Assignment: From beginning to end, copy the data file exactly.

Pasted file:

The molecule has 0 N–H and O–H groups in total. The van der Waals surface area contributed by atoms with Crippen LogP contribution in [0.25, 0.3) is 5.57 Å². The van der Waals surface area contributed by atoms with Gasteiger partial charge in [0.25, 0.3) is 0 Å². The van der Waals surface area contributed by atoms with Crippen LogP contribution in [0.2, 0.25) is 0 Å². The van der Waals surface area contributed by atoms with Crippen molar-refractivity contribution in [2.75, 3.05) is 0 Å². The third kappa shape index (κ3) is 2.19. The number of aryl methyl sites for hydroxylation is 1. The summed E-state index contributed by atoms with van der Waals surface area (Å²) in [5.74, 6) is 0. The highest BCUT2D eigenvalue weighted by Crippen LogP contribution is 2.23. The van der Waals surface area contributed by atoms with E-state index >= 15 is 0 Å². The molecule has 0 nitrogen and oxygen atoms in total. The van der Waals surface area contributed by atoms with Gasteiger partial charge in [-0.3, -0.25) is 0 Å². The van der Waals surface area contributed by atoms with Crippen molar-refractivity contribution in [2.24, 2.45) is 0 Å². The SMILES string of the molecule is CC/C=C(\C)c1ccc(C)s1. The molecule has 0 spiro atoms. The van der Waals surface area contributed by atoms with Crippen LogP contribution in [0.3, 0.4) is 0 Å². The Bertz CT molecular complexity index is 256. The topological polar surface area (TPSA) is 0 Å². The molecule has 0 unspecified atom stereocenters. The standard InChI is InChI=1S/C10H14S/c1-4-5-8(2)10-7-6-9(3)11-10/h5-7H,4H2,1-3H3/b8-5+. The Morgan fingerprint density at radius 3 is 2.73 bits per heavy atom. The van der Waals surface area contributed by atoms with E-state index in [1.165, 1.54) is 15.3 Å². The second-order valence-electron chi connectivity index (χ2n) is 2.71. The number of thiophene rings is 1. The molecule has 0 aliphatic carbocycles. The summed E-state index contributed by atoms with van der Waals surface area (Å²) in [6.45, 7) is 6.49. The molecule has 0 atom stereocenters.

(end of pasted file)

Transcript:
The molecule has 0 N–H and O–H groups in total. The van der Waals surface area contributed by atoms with Crippen LogP contribution in [0.25, 0.3) is 5.57 Å². The van der Waals surface area contributed by atoms with Gasteiger partial charge in [0.25, 0.3) is 0 Å². The van der Waals surface area contributed by atoms with Crippen LogP contribution in [0.2, 0.25) is 0 Å². The van der Waals surface area contributed by atoms with Crippen molar-refractivity contribution in [2.75, 3.05) is 0 Å². The third kappa shape index (κ3) is 2.19. The number of aryl methyl sites for hydroxylation is 1. The summed E-state index contributed by atoms with van der Waals surface area (Å²) in [5.74, 6) is 0. The highest BCUT2D eigenvalue weighted by Crippen LogP contribution is 2.23. The van der Waals surface area contributed by atoms with E-state index >= 15 is 0 Å². The molecule has 0 nitrogen and oxygen atoms in total. The van der Waals surface area contributed by atoms with Gasteiger partial charge in [-0.3, -0.25) is 0 Å². The van der Waals surface area contributed by atoms with Crippen molar-refractivity contribution in [2.24, 2.45) is 0 Å². The SMILES string of the molecule is CC/C=C(\C)c1ccc(C)s1. The molecule has 0 spiro atoms. The van der Waals surface area contributed by atoms with Crippen LogP contribution in [0.3, 0.4) is 0 Å². The Bertz CT molecular complexity index is 256. The topological polar surface area (TPSA) is 0 Å². The molecule has 0 unspecified atom stereocenters. The standard InChI is InChI=1S/C10H14S/c1-4-5-8(2)10-7-6-9(3)11-10/h5-7H,4H2,1-3H3/b8-5+. The Morgan fingerprint density at radius 3 is 2.73 bits per heavy atom. The van der Waals surface area contributed by atoms with E-state index in [1.165, 1.54) is 15.3 Å². The second-order valence-electron chi connectivity index (χ2n) is 2.71. The number of thiophene rings is 1. The molecule has 0 aliphatic carbocycles. The summed E-state index contributed by atoms with van der Waals surface area (Å²) in [6.45, 7) is 6.49. The molecule has 0 atom stereocenters.